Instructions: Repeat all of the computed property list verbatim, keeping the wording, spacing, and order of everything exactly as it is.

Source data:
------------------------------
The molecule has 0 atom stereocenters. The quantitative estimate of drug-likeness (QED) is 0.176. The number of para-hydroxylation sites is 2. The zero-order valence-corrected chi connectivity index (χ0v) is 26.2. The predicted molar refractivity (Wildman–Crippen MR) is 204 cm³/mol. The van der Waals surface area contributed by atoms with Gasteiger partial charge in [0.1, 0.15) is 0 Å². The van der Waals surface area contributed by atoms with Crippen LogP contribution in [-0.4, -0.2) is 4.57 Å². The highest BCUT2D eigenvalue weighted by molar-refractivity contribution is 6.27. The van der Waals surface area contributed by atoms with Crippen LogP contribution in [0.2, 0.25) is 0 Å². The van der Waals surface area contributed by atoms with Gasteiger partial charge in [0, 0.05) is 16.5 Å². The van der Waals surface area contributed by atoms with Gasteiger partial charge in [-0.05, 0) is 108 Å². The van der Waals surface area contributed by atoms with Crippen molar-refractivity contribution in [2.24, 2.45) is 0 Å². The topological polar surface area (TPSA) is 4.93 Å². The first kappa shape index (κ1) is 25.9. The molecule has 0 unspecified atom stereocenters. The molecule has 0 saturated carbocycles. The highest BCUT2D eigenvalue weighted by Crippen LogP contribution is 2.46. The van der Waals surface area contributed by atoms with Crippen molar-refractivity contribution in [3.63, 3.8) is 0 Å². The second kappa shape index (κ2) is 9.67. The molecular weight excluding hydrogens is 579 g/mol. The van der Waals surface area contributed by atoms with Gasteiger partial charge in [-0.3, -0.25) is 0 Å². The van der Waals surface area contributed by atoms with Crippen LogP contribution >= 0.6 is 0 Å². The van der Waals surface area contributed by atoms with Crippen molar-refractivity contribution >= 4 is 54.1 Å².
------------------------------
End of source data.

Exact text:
The molecule has 0 atom stereocenters. The quantitative estimate of drug-likeness (QED) is 0.176. The number of para-hydroxylation sites is 2. The zero-order valence-corrected chi connectivity index (χ0v) is 26.2. The predicted molar refractivity (Wildman–Crippen MR) is 204 cm³/mol. The van der Waals surface area contributed by atoms with Gasteiger partial charge in [0.1, 0.15) is 0 Å². The van der Waals surface area contributed by atoms with Crippen LogP contribution in [-0.4, -0.2) is 4.57 Å². The highest BCUT2D eigenvalue weighted by molar-refractivity contribution is 6.27. The van der Waals surface area contributed by atoms with Crippen LogP contribution in [0.2, 0.25) is 0 Å². The van der Waals surface area contributed by atoms with Gasteiger partial charge in [0, 0.05) is 16.5 Å². The van der Waals surface area contributed by atoms with Gasteiger partial charge in [-0.05, 0) is 108 Å². The van der Waals surface area contributed by atoms with Crippen molar-refractivity contribution in [2.24, 2.45) is 0 Å². The topological polar surface area (TPSA) is 4.93 Å². The first kappa shape index (κ1) is 25.9. The molecule has 0 unspecified atom stereocenters. The molecule has 0 saturated carbocycles. The highest BCUT2D eigenvalue weighted by Crippen LogP contribution is 2.46. The van der Waals surface area contributed by atoms with Crippen molar-refractivity contribution in [3.63, 3.8) is 0 Å². The second kappa shape index (κ2) is 9.67. The molecular weight excluding hydrogens is 579 g/mol. The van der Waals surface area contributed by atoms with Gasteiger partial charge in [-0.3, -0.25) is 0 Å². The van der Waals surface area contributed by atoms with Crippen LogP contribution >= 0.6 is 0 Å². The van der Waals surface area contributed by atoms with Crippen molar-refractivity contribution >= 4 is 54.1 Å².